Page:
Future trends in housing tenure and the adequacy of retirement income
This report has been peer reviewed prior to publication. The authors are solely responsible for the content and the views expressed.
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In recent years, Ireland has experienced a notable decline in homeownership and a rise in the proportion of households in private rental accommodation. Concurrently, the cost of both rents and house prices have risen markedly and affordability challenges in terms of meeting housing costs have been well documented. While these challenges are immediate in terms of the housing costs burden, a longer-term issue arises as to how renting households will manage the financial adjustment to retirement with ongoing rent payments. This transition historically in Ireland has been smoothed by high homeownership rates and mortgage amortisation which lowered the cost of housing payments and increased financial assets. Indeed, existing international evidence suggests that being a homeowner can provide a ‘double dividend’ of lowering housing costs and increasing assets in retirement. This can help manage changes to income in retirement and allow households to maintain their standard of living. The continued requirement to cover housing costs for renters in retirement can be seen as an additional vulnerability in terms of retirement income adequacy in Ireland, over and above the general concern of sufficient pension income. While considerable research to date has documented this well-known challenge of providing a sufficient standard of living in retirement for many households in Ireland, the drop in the homeownership rate layers an additional complication in terms of the policy challenge.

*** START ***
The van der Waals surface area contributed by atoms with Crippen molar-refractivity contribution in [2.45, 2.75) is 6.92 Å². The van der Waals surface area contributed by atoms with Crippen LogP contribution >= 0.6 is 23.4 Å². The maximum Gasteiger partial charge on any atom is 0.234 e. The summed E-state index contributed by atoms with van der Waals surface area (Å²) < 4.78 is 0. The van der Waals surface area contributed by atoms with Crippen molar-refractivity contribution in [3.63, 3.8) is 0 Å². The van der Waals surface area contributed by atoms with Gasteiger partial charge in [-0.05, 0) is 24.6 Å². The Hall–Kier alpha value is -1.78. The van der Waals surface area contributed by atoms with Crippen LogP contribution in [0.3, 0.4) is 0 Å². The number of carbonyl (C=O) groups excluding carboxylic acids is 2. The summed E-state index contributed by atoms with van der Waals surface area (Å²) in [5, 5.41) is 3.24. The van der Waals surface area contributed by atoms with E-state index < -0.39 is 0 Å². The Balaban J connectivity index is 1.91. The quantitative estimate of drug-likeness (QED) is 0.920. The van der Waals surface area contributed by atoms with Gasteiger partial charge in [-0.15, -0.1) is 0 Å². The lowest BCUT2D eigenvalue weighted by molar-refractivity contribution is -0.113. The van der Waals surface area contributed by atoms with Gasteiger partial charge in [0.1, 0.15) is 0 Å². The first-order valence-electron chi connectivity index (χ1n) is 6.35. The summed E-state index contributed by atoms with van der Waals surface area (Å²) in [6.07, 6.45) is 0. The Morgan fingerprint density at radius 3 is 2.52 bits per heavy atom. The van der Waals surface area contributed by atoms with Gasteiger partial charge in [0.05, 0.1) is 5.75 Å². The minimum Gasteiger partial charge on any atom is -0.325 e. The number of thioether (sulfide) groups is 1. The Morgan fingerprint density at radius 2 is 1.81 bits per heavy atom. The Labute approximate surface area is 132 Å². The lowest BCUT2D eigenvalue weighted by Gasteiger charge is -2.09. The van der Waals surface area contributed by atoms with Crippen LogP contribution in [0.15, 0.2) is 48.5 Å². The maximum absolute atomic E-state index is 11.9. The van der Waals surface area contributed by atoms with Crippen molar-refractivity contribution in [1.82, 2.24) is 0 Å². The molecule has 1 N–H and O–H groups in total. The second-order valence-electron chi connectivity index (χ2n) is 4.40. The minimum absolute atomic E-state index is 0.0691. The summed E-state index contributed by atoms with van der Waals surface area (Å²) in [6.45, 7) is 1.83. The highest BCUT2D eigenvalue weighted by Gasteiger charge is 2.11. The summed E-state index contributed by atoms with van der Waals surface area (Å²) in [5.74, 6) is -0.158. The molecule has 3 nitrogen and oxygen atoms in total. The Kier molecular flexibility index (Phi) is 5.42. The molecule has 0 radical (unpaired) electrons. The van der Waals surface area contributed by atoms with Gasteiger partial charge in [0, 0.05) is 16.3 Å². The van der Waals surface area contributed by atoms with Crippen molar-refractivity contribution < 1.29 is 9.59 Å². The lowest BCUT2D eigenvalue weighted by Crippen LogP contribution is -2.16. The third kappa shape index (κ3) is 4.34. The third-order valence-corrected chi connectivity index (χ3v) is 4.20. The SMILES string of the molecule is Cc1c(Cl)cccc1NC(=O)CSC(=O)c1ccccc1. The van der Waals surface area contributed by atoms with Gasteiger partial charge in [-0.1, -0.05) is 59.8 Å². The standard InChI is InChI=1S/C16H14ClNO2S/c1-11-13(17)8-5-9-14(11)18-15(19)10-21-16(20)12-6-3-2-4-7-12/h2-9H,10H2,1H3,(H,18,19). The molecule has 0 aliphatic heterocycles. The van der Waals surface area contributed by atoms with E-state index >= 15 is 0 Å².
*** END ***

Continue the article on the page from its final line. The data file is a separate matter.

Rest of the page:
To address these related issues, this report explores indicative future paths for homeownership rates in Ireland and explores the impact in terms of income poverty in retirement. Using data from the Survey on Income and Living Conditions (SILC) and the Irish Longitudinal Study on Ageing (TILDA), we consider a number of scenarios to assess the possibility of renting households becoming homeowners, and then test the impact on income poverty rates if households were to continue to have rental costs into retirement.